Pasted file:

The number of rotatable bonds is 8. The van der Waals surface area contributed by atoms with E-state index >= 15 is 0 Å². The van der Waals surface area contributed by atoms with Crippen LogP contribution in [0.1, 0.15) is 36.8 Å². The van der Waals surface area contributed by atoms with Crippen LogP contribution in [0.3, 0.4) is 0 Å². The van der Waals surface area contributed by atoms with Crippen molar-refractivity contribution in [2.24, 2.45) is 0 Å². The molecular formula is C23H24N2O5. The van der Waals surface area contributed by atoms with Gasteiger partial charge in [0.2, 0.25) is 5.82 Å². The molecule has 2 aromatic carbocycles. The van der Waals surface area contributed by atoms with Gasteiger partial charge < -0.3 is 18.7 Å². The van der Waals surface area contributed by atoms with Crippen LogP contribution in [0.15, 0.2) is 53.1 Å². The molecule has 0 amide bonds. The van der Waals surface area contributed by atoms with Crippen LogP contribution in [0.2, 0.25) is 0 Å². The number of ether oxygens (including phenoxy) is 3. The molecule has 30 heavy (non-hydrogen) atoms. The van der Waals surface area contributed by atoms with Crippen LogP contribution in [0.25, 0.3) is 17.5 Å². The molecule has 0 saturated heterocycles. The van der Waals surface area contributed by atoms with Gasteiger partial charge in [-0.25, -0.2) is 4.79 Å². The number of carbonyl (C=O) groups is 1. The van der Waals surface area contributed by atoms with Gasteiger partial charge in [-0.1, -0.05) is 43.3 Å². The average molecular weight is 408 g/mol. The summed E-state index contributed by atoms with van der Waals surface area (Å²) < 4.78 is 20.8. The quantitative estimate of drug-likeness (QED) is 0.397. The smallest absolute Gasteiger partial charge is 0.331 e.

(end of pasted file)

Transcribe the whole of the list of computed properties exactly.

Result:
The number of rotatable bonds is 8. The van der Waals surface area contributed by atoms with E-state index >= 15 is 0 Å². The van der Waals surface area contributed by atoms with Crippen LogP contribution in [0.1, 0.15) is 36.8 Å². The van der Waals surface area contributed by atoms with Crippen LogP contribution in [0.3, 0.4) is 0 Å². The van der Waals surface area contributed by atoms with Crippen molar-refractivity contribution in [2.24, 2.45) is 0 Å². The molecular formula is C23H24N2O5. The van der Waals surface area contributed by atoms with Gasteiger partial charge in [0.2, 0.25) is 5.82 Å². The molecule has 2 aromatic carbocycles. The van der Waals surface area contributed by atoms with Gasteiger partial charge < -0.3 is 18.7 Å². The van der Waals surface area contributed by atoms with Crippen LogP contribution in [0.15, 0.2) is 53.1 Å². The molecule has 0 amide bonds. The van der Waals surface area contributed by atoms with Crippen LogP contribution in [0.2, 0.25) is 0 Å². The number of ether oxygens (including phenoxy) is 3. The molecule has 30 heavy (non-hydrogen) atoms. The van der Waals surface area contributed by atoms with Crippen LogP contribution in [0.25, 0.3) is 17.5 Å². The molecule has 0 saturated heterocycles. The van der Waals surface area contributed by atoms with Gasteiger partial charge in [-0.25, -0.2) is 4.79 Å². The number of carbonyl (C=O) groups is 1. The van der Waals surface area contributed by atoms with Gasteiger partial charge in [-0.1, -0.05) is 43.3 Å². The average molecular weight is 408 g/mol. The summed E-state index contributed by atoms with van der Waals surface area (Å²) < 4.78 is 20.8. The quantitative estimate of drug-likeness (QED) is 0.397. The smallest absolute Gasteiger partial charge is 0.331 e.